Combining bioenergy with CCS (BECCS) offers the prospect of energy supply with large-scale net negative emissions which plays an important role in many low-stabilization scenarios, while it entails challenges and risks (limited evidence, medium agreement). These challenges and risks include those associated with the upstream large-scale provision of the biomass that is used in the CCS facility as well as those associated with the CCS technology itself. [7.5.5, 7.9, 11.13]

Energy end-use sectors


The transport sector accounted for 27% of final energy use and 6.7 GtCO2 direct emissions in 2010, with baseline CO2 emissions projected to approximately double by 2050 (medium evidence, medium agreement). This growth in CO2 emissions from increasing global passenger and freight activity could partly offset future mitigation measures that include fuel carbon and energy intensity improvements, infrastructure development, behavioural change and comprehensive policy implementation (high confidence). Overall, reductions in total transport CO2 emissions of 15–40% compared to baseline growth could be achieved in 2050 (medium evidence, medium agreement). (Figure SPM.7) [6.8, 8.1, 8.2, 8.9, 8.10]

Technical and behavioural mitigation measures for all transport modes, plus new infrastructure and urban redevelopment investments, could reduce final energy demand in 2050 by around 40% below the baseline, with the mitigation potential assessed to be higher than reported in the AR4 (robust evidence, medium agreement). Projected energy efficiency and vehicle performance improvements range from 30–50% in 2030 relative to 2010 depending on transport mode and vehicle type (medium evidence, medium agreement). Integrated urban planning, SPM.4.2.3 22 SPM Summary for Policymakers transit-oriented development, more compact urban form that supports cycling and walking, can all lead to modal shifts as can, in the longer term, urban redevelopment and investments in new infrastructure such as high-speed rail systems that reduce short-haul air travel demand (medium evidence, medium agreement). Such mitigation measures are challenging, have uncertain outcomes, and could reduce transport GHG emissions by 20–50% in 2050 compared to baseline (limited evidence, low agreement). (Figure SPM.8 upper panel) [8.2, 8.3, 8.4, 8.5, 8.6, 8.7, 8.8, 8.9, 12.4, 12.5]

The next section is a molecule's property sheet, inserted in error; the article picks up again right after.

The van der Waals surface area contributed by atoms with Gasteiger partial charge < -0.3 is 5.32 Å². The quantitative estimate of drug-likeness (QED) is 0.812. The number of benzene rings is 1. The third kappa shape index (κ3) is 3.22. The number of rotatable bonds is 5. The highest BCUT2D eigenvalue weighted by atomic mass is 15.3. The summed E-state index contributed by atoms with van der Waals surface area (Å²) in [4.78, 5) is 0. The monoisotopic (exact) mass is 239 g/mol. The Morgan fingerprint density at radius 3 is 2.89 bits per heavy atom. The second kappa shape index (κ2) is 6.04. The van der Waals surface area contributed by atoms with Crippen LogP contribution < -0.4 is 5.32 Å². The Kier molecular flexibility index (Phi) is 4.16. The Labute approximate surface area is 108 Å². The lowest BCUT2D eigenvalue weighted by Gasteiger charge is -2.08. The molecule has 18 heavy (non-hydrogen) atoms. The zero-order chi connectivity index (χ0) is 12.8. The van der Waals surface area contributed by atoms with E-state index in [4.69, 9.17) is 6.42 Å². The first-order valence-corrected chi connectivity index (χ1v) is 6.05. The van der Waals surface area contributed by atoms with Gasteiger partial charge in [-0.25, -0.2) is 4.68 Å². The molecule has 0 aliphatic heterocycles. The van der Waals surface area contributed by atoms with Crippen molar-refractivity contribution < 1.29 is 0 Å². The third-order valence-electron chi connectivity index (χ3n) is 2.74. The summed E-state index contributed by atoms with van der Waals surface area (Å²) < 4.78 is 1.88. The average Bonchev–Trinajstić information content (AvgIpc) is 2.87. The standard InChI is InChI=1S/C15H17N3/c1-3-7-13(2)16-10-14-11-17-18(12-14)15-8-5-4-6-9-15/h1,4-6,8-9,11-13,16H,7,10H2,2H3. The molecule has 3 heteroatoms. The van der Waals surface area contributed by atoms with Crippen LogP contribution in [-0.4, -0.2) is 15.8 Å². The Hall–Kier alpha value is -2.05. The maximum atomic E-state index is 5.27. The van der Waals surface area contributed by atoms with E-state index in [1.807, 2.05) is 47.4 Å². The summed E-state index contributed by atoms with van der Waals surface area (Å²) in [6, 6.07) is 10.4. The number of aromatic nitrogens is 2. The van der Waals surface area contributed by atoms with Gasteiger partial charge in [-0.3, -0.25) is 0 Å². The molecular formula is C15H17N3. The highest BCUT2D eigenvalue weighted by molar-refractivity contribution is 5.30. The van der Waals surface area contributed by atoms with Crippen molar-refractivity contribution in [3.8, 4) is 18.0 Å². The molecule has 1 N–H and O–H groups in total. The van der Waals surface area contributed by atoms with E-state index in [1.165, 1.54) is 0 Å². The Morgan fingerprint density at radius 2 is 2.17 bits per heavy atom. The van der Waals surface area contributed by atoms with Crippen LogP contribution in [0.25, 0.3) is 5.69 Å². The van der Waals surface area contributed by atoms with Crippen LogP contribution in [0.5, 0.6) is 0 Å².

Strategies to reduce the carbon intensities of fuel and the rate of reducing carbon intensity are constrained by challenges associated with energy storage and the relatively low energy density of low-carbon transport fuels (medium confidence). Integrated and sectoral studies broadly agree that opportunities for switching to low-carbon fuels exist in the near term and will grow over time. Methane-based fuels are already increasing their share for road vehicles and waterborne craft. Electricity produced from low-carbon sources has near-term potential for electric rail and short- to medium-term potential as electric buses, light-duty and 2-wheel road vehicles are deployed. Hydrogen fuels from low-carbon sources constitute longer-term options. Commercially available liquid and gaseous biofuels already provide co-benefits together with mitigation options that can be increased by technology advances. Reducing transport emissions of particulate matter (including black carbon), tropospheric ozone and aerosol precursors (including NOx) can have human health and mitigation co-benefits in the short term (medium evidence, medium agreement). [8.2, 8.3, 11.13, Figure TS.20, right panel] The cost-effectiveness of different carbon reduction measures in the transport sector varies significantly with vehicle type and transport mode (high confidence). The levelized costs of conserved carbon can be very low or negative for many short-term behavioural measures and efficiency improvements for light- and heavy-duty road vehicles and waterborne craft. In 2030, for some electric vehicles, aircraft and possibly high-speed rail, levelized costs could be more than USD100/tCO2 avoided (limited evidence, medium agreement). [8.6, 8.8, 8.9, Figures TS.21, TS.22]